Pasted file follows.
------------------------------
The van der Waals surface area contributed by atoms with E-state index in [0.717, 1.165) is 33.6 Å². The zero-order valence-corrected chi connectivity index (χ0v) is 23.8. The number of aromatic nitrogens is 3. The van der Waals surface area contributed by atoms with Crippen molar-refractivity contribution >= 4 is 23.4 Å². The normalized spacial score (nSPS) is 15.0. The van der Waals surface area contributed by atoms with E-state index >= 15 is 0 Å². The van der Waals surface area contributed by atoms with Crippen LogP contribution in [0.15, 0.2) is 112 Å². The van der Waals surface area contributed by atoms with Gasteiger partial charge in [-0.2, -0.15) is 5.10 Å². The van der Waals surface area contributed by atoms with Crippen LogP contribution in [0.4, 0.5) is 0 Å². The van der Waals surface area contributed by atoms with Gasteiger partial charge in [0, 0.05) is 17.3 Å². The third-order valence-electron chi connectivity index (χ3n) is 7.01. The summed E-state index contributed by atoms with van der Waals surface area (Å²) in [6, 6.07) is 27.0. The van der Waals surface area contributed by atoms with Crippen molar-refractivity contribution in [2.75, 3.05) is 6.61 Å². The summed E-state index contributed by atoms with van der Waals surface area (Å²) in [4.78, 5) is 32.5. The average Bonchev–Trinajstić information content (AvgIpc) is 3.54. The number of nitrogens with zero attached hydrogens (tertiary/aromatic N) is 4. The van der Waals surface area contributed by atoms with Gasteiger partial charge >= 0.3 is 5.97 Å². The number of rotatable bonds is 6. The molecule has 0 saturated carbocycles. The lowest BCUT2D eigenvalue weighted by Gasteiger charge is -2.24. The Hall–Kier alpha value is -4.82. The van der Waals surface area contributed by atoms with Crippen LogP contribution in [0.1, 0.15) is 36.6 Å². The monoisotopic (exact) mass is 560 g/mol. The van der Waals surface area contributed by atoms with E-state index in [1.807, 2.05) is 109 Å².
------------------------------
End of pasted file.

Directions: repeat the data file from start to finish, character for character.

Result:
The van der Waals surface area contributed by atoms with E-state index in [0.717, 1.165) is 33.6 Å². The zero-order valence-corrected chi connectivity index (χ0v) is 23.8. The number of aromatic nitrogens is 3. The van der Waals surface area contributed by atoms with Crippen molar-refractivity contribution >= 4 is 23.4 Å². The normalized spacial score (nSPS) is 15.0. The van der Waals surface area contributed by atoms with E-state index >= 15 is 0 Å². The van der Waals surface area contributed by atoms with Crippen LogP contribution in [0.15, 0.2) is 112 Å². The van der Waals surface area contributed by atoms with Gasteiger partial charge in [-0.2, -0.15) is 5.10 Å². The van der Waals surface area contributed by atoms with Crippen LogP contribution in [0.4, 0.5) is 0 Å². The van der Waals surface area contributed by atoms with Gasteiger partial charge in [0, 0.05) is 17.3 Å². The third-order valence-electron chi connectivity index (χ3n) is 7.01. The summed E-state index contributed by atoms with van der Waals surface area (Å²) in [6, 6.07) is 27.0. The van der Waals surface area contributed by atoms with Crippen molar-refractivity contribution in [2.75, 3.05) is 6.61 Å². The summed E-state index contributed by atoms with van der Waals surface area (Å²) in [4.78, 5) is 32.5. The average Bonchev–Trinajstić information content (AvgIpc) is 3.54. The number of nitrogens with zero attached hydrogens (tertiary/aromatic N) is 4. The van der Waals surface area contributed by atoms with Gasteiger partial charge >= 0.3 is 5.97 Å². The number of rotatable bonds is 6. The molecule has 0 saturated carbocycles. The lowest BCUT2D eigenvalue weighted by Gasteiger charge is -2.24. The Hall–Kier alpha value is -4.82. The van der Waals surface area contributed by atoms with Crippen LogP contribution in [0.1, 0.15) is 36.6 Å². The monoisotopic (exact) mass is 560 g/mol. The van der Waals surface area contributed by atoms with E-state index in [1.807, 2.05) is 109 Å².